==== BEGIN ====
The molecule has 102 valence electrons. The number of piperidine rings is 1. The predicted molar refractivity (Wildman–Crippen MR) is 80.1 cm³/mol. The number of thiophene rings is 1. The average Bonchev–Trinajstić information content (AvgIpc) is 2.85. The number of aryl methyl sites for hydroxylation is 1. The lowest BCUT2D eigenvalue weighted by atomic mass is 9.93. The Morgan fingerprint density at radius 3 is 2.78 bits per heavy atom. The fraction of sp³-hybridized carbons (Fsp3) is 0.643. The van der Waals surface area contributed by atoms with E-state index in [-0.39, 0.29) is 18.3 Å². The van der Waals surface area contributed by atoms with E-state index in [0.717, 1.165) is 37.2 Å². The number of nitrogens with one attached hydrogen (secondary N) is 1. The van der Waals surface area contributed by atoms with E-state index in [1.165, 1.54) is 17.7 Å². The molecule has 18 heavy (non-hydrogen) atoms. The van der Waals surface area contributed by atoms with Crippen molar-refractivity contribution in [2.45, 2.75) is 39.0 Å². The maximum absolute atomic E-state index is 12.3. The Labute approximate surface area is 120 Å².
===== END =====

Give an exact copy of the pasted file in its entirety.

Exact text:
The molecule has 102 valence electrons. The number of piperidine rings is 1. The predicted molar refractivity (Wildman–Crippen MR) is 80.1 cm³/mol. The number of thiophene rings is 1. The average Bonchev–Trinajstić information content (AvgIpc) is 2.85. The number of aryl methyl sites for hydroxylation is 1. The lowest BCUT2D eigenvalue weighted by atomic mass is 9.93. The Morgan fingerprint density at radius 3 is 2.78 bits per heavy atom. The fraction of sp³-hybridized carbons (Fsp3) is 0.643. The van der Waals surface area contributed by atoms with E-state index in [-0.39, 0.29) is 18.3 Å². The van der Waals surface area contributed by atoms with E-state index in [0.717, 1.165) is 37.2 Å². The number of nitrogens with one attached hydrogen (secondary N) is 1. The van der Waals surface area contributed by atoms with E-state index in [1.165, 1.54) is 17.7 Å². The molecule has 18 heavy (non-hydrogen) atoms. The van der Waals surface area contributed by atoms with Crippen molar-refractivity contribution in [2.45, 2.75) is 39.0 Å². The maximum absolute atomic E-state index is 12.3. The Labute approximate surface area is 120 Å².